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Monday, August 19, 2013

Hacking assaults on media sites intensify

Story originally appeared on USA Today.

SEATTLE — Middle Eastern hackers infiltrated a popular Internet news delivery service, giving them possible access to some of the largest U.S. news sites on Thursday.

An online group called The Syrian Electronic Army, representing supporters of Syrian President Bashar al-Assad, hacked the Internet service of Outbrain, a content recommendation company whose software "widget" is embedded in the websites of several major publications.

As a result, the websites operated by three Outbrain clients — The Washington Post, Time and CNN — contained messages that referred to the SEA.

USA TODAY is also an Outbrain client, but its site was not affected.

That development — combined with the hack of the Twitter accounts of several New York Post reporters on Tuesday and the website outage of The New York Times on Wednesday — is being viewed by some security experts as evidence that major U.S. news outlets have now emerged as prime targets for nation-state adversaries of the U.S.

The New York Times attributed its outage to a server problem.

"It's starting to look like there's an organized campaign targeting major U.S. media outlets," says Tom Kellermann, Trend Micro's vice president of cybersecurity. "It's not clear whether their end game is to target reporters' sources or to use the news sites as watering holes (to infect patrons.)"

In a statement, Emilio Garcia-Ruiz, managing editor of The Washington Post, confirmed that "some articles on our website were re-directed to the Syrian Electronic Army's site for a period of about 30 minutes" Thursday morning.

Garcia-Ruiz pointed out a tweet by SEA that claimed it used Outbrain as a vehicle for the attack. "We have taken defensive measures and removed the offending module," Garcia-Ruiz wrote. "At this time, we believe there are no other issues affecting the site."

A few days ago, Post newsroom employees were targets of a phishing attack that was allegedly by the Syrian Electronic Army, Garcia-Ruiz said. "The attack resulted in one staff writer's personal account being used to send out a Syrian Electronic Army message," he said.

CNN also confirmed Thursday that an Outbrain headline widget used by its international website,, ran headlines referring to SEA. The widget was subsequently removed. Its main website,, was not affected, the company said.

"The security of a vendor plug-in that appeared on was briefly compromised today. The issue was quickly identified and (the) plug-in disabled," said CNN spokesman Matt Dornic.

In a statement, Time Inc. said "content provided by Outbrain that appeared on some of our sites was impacted by the hacking activity at Outbrain. We're no longer running that content."

Outbrain issued this statement: "We are aware that Outbrain was hacked earlier today. In an effort to protect our publishers and readers, we took down service as soon as it was apparent. The breach now seems to be secured and the hackers blocked out, but we are keeping the service down for a little longer until we can be sure it's safe to turn it back on securely. We are working hard to prevent future attacks of this nature."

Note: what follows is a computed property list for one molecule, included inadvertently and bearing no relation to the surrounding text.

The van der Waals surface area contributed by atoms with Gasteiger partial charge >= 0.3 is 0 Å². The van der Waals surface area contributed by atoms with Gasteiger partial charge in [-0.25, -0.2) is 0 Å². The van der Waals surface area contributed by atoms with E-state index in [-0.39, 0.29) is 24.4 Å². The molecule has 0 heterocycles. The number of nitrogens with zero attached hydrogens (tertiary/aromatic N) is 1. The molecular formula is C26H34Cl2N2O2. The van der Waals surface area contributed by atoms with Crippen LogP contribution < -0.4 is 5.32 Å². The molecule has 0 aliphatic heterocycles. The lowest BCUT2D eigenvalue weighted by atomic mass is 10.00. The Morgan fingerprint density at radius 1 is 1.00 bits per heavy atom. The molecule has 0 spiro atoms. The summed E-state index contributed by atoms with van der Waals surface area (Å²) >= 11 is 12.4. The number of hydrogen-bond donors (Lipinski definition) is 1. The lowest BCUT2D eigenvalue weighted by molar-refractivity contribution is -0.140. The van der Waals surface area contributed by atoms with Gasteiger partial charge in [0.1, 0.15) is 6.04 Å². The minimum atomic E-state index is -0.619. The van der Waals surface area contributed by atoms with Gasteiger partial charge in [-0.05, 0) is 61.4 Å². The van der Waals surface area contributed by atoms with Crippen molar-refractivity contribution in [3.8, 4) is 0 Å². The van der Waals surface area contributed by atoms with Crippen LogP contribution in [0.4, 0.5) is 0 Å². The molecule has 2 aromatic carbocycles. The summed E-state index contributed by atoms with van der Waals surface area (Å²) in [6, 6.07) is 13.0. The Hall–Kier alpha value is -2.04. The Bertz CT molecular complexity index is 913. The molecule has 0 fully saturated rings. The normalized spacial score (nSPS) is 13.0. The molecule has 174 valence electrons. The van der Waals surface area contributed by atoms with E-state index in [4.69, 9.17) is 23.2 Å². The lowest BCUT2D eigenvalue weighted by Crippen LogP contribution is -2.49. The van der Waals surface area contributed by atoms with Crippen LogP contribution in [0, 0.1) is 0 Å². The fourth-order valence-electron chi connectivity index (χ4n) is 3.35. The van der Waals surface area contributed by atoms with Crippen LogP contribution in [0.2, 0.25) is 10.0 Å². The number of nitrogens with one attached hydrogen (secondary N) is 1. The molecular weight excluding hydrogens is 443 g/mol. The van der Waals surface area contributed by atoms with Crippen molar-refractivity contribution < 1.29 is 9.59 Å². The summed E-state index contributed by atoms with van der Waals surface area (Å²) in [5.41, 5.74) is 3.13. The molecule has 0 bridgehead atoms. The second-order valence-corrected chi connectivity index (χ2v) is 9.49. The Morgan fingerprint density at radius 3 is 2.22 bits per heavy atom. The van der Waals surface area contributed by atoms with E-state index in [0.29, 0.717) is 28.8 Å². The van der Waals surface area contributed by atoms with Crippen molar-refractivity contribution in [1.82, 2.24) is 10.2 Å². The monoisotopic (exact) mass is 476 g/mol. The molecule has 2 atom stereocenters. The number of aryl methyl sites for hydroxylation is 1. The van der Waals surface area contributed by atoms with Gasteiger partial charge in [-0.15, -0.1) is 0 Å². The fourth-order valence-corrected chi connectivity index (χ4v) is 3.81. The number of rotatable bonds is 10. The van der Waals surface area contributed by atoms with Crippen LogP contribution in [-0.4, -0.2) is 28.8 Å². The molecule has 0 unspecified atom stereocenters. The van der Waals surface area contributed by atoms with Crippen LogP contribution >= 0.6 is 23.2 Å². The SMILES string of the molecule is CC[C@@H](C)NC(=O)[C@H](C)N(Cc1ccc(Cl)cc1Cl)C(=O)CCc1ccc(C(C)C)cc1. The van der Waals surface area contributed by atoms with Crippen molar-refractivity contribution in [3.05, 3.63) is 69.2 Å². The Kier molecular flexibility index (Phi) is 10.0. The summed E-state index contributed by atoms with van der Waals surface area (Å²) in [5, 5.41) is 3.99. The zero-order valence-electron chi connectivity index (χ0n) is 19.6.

Gunter Ollmann, chief technology officer at computer security firm IOActive, observes that as websites continue to embed content streams from third parties and other affiliates, "this type of hack can taint many of the more secure and popular sites on the Internet."

Starting last fall, U.S. financial institutions have been hit by three waves of massive denial-of-services attacks, shutting down their consumer websites for extended periods, despite heavy investments in security technology. An Islamic group claimed responsibility. Experts say that those outages may have helped cover large-scale hijacking of funds from online accounts.

"Now we're seeing our geopolitical adversaries moving on to wage a campaign against major U.S. media outlets," says Kellermann. "The U.S. military cannot protect private corporations from these types of attacks. So targeting media is a cultural vulnerability being exploited by the enemies of the U.S. The irony is that we believe in freedom of speech. Our enemies are showing they can control that."

Embedding software from partner vendors is a common practice for media websites. That innovation poses potential dangers for U.S. media companies, as it exposes a vast security weakness intrinsic to the loose-knit trust relationships on which online promotions and advertising has been built.

Third-party partnerships to promote content and direct advertising to specific audiences support the multibillion-dollar online advertising industry. This Internet-enabled collaborative effort to match your Web-surfing habits to things you might buy is wide open to the spreading of malicious coding, experts say.

"From a hacker's perspective, this represents a (form of) soft attack for compromising high value and prestige websites — and we can expect them to be targeted with increased vigor over the next few years," Ollmann said.

The SEA clearly took pains to analyze the supply chain partners of the media giants. And with a bit more digging, anyone can discover which of the thousands of smaller ad networks and third-party affiliates, such as Outbrain, are looped in.

"You can go through and see which are the most vulnerable and which ones have the highest presence on the most news media sites," says Darien Kindlund, manager of threat intelligence at network security firm FireEye. "If I were a large media organization, I'd want to review all of the trust relationships I have with ad partners and make sure none of them are vulnerable in the same way as Outbrain."